EHR Experiences So Far

We began our descent into madness, the madness of EHR, around April of 2013. We were informed that the EHR system would go live on July 22, so all vacations would be cancelled. That was the first thing that turned me against the EHR system (as the cancellation of vacation was vocalized by one of the EHR staff – some called her Attila).

We received a crash course in navigation, use, and programming of the EHR. The programming bit was necessary as the dev team was going to have to customize the system to meet our company’s needs. The sad part is the programming training spent way too much time teaching us how to stylize the forms. Pretty much a waste of time, if you ask me, as their (EHR) forms all look like their head designer was a school child who had just learned cursive writing, but wasn’t confident using it. It was during this time of training that we heard things like, “That’s just awesome!” and “I’ve never seen that before.” These referring to the rock solid performance of this magnificent EHR machine. When asking how to fix these awesome issues, we were told to shut down the program and restart it. That became our official mantra during training and thereafter.

Blah, blah, blah, fast forward to a telephonic conference we had with the bigwigs of the EHR company the other day. Our billing manager had pieced together a list of issues with the system as it still was not billing properly. The main guy at the EHR company feigned ignorance, and wanted to know why someone had not told him about it/called him. Everyone assured us that, on the whole, all their customers were happy with their system, and that they have not received negative feedback. Seriously? I wonder where our negative feedback will be documented?

To be fair, I have researched EHR’s, and in general, not many people are really happy with their EHR. The consensus is all EHR’s suck. If you don’t believe me, google it. Oh, and in spite of its clunkiness, lack of data entry safeguards, etc., I’m not wholly at odds with the system. To explain, after a while a farmer grows used to the fragrance of the farm. However, a clinician once told me that using the EHR is like “trying to teach a schizophrenic off his meds to do two simple tasks.”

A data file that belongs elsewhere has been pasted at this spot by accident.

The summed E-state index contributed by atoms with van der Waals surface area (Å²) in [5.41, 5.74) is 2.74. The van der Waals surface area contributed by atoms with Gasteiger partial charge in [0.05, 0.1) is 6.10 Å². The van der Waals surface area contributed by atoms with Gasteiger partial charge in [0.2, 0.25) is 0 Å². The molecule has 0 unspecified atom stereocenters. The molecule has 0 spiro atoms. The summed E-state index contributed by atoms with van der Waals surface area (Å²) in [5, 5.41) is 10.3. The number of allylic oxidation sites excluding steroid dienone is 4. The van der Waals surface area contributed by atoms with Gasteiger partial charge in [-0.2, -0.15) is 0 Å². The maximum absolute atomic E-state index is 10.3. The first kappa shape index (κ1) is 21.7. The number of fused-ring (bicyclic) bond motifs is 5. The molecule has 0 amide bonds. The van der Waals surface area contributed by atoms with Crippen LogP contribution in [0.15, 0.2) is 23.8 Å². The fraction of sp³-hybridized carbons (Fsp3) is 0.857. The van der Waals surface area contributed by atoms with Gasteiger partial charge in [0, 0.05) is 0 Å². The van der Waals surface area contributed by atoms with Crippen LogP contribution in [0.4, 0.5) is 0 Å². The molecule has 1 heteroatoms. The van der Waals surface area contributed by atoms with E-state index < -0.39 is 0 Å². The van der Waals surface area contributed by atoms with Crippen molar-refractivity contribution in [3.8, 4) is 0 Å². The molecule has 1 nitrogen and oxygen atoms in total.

To illustrate some of our feelings about the EHR, below is a picture generated by some of the IT and QI folk.

Leaning Tower Of EHR

Leaning Tower Of EHR

Note: The image was photoshopped to protect the innocent. It has been modified ever so slightly to remove the EHR name (hint, begins with an ‘E’).

Anyway, I think the image pretty much speaks for itself, but will fill in the holes:

  • The burial mound showing RIP is to remind us of someone who recently left the company. We feel the EHR implementation had a lot to do with it.
  • The stick figure attempting to hold up the leaning tower represents the sole original dev member left to maintain the system.

Personally, I think there should be bodies falling from the tower, plummeting to their demise (see piranha) as this implementation, and subsequent use, has taken a lot of souls. Sometimes, though, enough is enough.



I was done with the story, but one of my workmates suggested I add the image below. It also shows how we feel about our EHR system. Nothing needs to be said about this one except maybe, “EHR on, Garth!”

EHR pig - she's real perty!

She’s real perty!

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